Archives For Preaching a Better Atonement

Holy Week is nearing and again preachers and pew-sitters will be pondering the great Paschal mystery.

One thing on which the historic creeds of the Church keep silent is the Cross. The creeds name Jesus’ mother, single out Pontius Pilate for blame and cite forgiveness as one of the effects of Easter.

The creeds do not ever attempt to say exactly what happens on the Cross, what transpires between Christ and God or between God and us. The creeds do not supply or single out a ‘why’ to the Cross.

Much like the New Testament itself, the Church has spoken of the atonement (how Christ makes us at-one with God) in a variety of metaphors.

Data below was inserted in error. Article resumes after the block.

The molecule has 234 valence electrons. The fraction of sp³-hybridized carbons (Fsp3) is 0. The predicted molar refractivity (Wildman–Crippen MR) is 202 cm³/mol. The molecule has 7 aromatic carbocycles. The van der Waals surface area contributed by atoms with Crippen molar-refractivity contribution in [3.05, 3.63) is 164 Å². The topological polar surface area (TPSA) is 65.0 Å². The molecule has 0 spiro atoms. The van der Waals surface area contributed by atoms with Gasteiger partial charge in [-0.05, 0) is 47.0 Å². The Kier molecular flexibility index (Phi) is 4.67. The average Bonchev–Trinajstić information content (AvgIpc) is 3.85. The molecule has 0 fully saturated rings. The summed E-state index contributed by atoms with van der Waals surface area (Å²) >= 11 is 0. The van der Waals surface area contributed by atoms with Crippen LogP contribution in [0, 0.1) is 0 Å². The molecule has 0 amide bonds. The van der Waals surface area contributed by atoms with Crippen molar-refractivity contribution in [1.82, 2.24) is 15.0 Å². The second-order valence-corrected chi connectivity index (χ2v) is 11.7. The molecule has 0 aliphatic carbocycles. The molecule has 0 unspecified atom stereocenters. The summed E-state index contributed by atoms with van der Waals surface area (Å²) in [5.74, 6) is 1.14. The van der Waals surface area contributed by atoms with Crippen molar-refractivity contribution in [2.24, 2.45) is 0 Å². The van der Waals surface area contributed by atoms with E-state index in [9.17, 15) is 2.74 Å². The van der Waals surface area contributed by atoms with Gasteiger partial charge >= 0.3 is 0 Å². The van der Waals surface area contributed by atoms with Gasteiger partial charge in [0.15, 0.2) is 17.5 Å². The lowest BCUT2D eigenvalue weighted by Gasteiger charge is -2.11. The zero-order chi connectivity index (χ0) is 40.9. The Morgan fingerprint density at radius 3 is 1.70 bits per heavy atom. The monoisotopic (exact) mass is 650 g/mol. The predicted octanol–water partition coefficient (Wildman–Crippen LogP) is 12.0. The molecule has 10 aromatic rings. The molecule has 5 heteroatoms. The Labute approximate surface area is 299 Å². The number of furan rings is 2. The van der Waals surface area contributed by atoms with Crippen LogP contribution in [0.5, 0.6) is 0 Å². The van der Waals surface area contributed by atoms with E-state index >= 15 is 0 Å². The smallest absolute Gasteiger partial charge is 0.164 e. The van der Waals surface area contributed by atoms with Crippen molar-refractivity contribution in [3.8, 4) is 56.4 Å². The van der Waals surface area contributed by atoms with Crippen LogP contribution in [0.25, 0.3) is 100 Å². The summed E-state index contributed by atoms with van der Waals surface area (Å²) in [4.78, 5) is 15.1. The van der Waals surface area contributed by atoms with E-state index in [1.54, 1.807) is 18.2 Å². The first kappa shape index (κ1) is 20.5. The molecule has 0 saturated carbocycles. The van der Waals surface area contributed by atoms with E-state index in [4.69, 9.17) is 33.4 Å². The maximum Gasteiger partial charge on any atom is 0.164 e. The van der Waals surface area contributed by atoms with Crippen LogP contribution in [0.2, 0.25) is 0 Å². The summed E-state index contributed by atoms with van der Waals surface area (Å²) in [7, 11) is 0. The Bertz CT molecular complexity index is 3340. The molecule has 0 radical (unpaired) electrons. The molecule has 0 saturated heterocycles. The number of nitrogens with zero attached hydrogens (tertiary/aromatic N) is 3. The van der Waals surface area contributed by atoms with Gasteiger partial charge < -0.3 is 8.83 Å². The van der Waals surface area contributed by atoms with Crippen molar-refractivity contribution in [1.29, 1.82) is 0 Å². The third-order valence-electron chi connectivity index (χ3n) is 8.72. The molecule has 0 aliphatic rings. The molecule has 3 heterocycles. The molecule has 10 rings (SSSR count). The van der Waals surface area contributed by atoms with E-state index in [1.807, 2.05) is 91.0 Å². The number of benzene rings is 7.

Today, however, contemporary Western Christianity has tended to privilege one understanding of the atonement to the exclusion of all the others: Jesus suffered the wrath of God meant for you.

There are other, better I think, ways of speaking and thinking about the Cross.

So in shameless self-promotion-

I encourage all of you who will be preaching or reflecting on the Cross these next weeks to download my eBook: Preaching a Better Atonement. 


In it, I try to unpack the various ways the Church has understood the work of Christ on the Cross and for each perspective I offer a few sermonic illustrations.

One fellow pastor in Virginia had this review, which is the most romantic thing anyone has ever said to me:

“Better than anything Adam Hamilton or max lucado puts out.”

A review on Amazon scores it thus: